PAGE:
Three Great Jewish Journal Reads

How was Hanukkah celebrated behind ghetto walls?

Who are the modern day Maccabees?

Why do Jews feel a connection with the IDF?

In 1940, Chanukah arrived just a few months after the ghetto walls were completed, and before the Nazis had fully implemented all their suffocating regulations. “Never before in Jewish Warsaw were there as many Hanukkah celebrations as in this year of the [building of the] wall,” Kaplan wrote.

…we also need to recognize that our story of overcoming persecution and oppression is not a unique one. Every culture has its own Maccabees, and being willing to hear those similar stories from others might make them more willing to hear ours.

Do those around the world who identify as French or Francophile, but who don’t live in France, attend events in support of the French army and embrace French soldiers as their own children? Are Korean Americans moved to tears upon meeting young Korean soldiers in Los Angeles?

Three Great Stories from Around the Web

How did the seven-day week take over the world?

Is it time to rethink the act of translation?

What’s the meaning of “ethical kashrut?”

Weeks serve as powerful mnemonic anchors because they are fundamentally artificial. Unlike days, months and years, all of which track, approximate, mimic or at least allude to some natural process (with hours, minutes and seconds representing neat fractions of those larger units), the week finds its foundation entirely in history.

I have spent decades translating books and advocating for international culture. I am proud of this work, especially my part in bringing Clarice Lispector from Portuguese into English. This project, sustained over decades, corrected an injustice: she now stands in her rightful place among the great writers of the twentieth century. Yet even while I was doing this work, I was growing more skeptical of my assumption that an international culture can exist…

Increasingly, Jewish institutions are voicing concern and taking action on ethical food practices—beyond traditional notions of kashrut. Citing animal agriculture’s contribution to worker injustice, climate change, and pandemic risk, more than 200 Jewish clergy and organizational leaders say that kosher certifications, as they currently stand, do not meet Jewish ethical standards.

Commentary on Parashat Miketz

This week at the Jewish Journal, Parashat Miketz is under discussion. Parashat Miketz (Genesis 41:1-44:17) – features the second part of the story of Joseph and his brothers. The parasha begins with Joseph interpreting the Pharaoh’s dream and continues to tell us about Joseph’s rise to power, about the seven years of famine, and about Joseph’s first re-encounter with his brothers who come to Egypt to purchase grain.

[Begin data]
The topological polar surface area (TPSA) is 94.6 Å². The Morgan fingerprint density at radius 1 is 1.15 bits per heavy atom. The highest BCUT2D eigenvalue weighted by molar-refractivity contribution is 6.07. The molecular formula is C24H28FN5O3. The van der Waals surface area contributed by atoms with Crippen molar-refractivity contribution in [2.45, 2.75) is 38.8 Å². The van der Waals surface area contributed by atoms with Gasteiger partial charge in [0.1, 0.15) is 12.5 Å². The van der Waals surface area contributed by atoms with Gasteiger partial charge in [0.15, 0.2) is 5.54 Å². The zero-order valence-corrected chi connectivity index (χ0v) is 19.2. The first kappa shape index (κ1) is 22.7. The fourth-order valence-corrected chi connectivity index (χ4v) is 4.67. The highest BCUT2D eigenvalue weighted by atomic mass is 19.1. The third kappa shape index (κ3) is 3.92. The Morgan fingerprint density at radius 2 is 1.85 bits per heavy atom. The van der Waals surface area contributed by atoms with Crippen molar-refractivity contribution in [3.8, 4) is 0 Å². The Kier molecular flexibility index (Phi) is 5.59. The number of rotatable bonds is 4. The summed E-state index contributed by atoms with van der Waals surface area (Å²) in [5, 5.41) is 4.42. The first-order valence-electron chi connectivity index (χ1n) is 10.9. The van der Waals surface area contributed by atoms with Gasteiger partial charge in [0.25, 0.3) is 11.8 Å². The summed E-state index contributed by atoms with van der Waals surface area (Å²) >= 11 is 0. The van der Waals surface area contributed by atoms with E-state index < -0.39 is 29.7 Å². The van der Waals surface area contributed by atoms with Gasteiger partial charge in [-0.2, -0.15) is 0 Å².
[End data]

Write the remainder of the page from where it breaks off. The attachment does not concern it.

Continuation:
When Joseph finally marries, however, Mann writes the following: “What had once been evil and dared not happen, was now to be good.” That is to say that sex, once a sin to be resisted, was now an act of holiness between the groom and bride. Joseph is mystified and thrilled by this transfiguration.

So Pharaoh sent for Joseph, and they rushed him from the dungeon, and he had his hair cut and changed his clothes, and then he appeared before Pharaoh.

-Genesis 41:14

Aliza Lipkin: It’s perplexing that this week’s Parsha refers to the dungeon Joseph was released from as bor (pit) when in the previous Parsha it is called Beit Hatzohar (prison) no less than eight times. 

The lessons from this week’s Torah Portion, Miketz, are an important economics lesson… We often begin teaching our children to save, not to spend everything, but, we often forget about that lesson as we are buying cars and homes and other items that are deemed essential and we forget to put away money for when times may not be as good in the future.

Three New Jewish Podcasts

Just in time for the weekend, three new podcasts about Judaism, Jewish culture, and Israel.

Listen to the full episode on any of your favorite podcast platforms!
In this new episode of “Conversations with Shanni,” David and Shanni can’t decide what to talk about, so they try everything.

Shmuel Rosner and Eliezer Tauber discuss his book: “The Massacre That Never Was: The Myth of Deir Yassin and the Creation of the Palestinian Refugee Problem.”
Eliezer Tauber is the Director of the Menachem Begin Institute for the Study of Underground and Resistance Movements.

Zack Bodner, CEO of The Oshman Family JCC and author of Why Do Jewish? A Manifesto for 21st Century Jewish Peoplehood, joins Dan and Lex for a conversation about his book. They also explore together what makes West-Coast Judaism distinctive, along with whether the digital world is itself a new kind of geographic “coast.”

Today’s Hot Issues

Three Great Jewish Journal Reads Three Great Stories from Around the Web Commentary on Parashat Miketz Three New Jewish Podcasts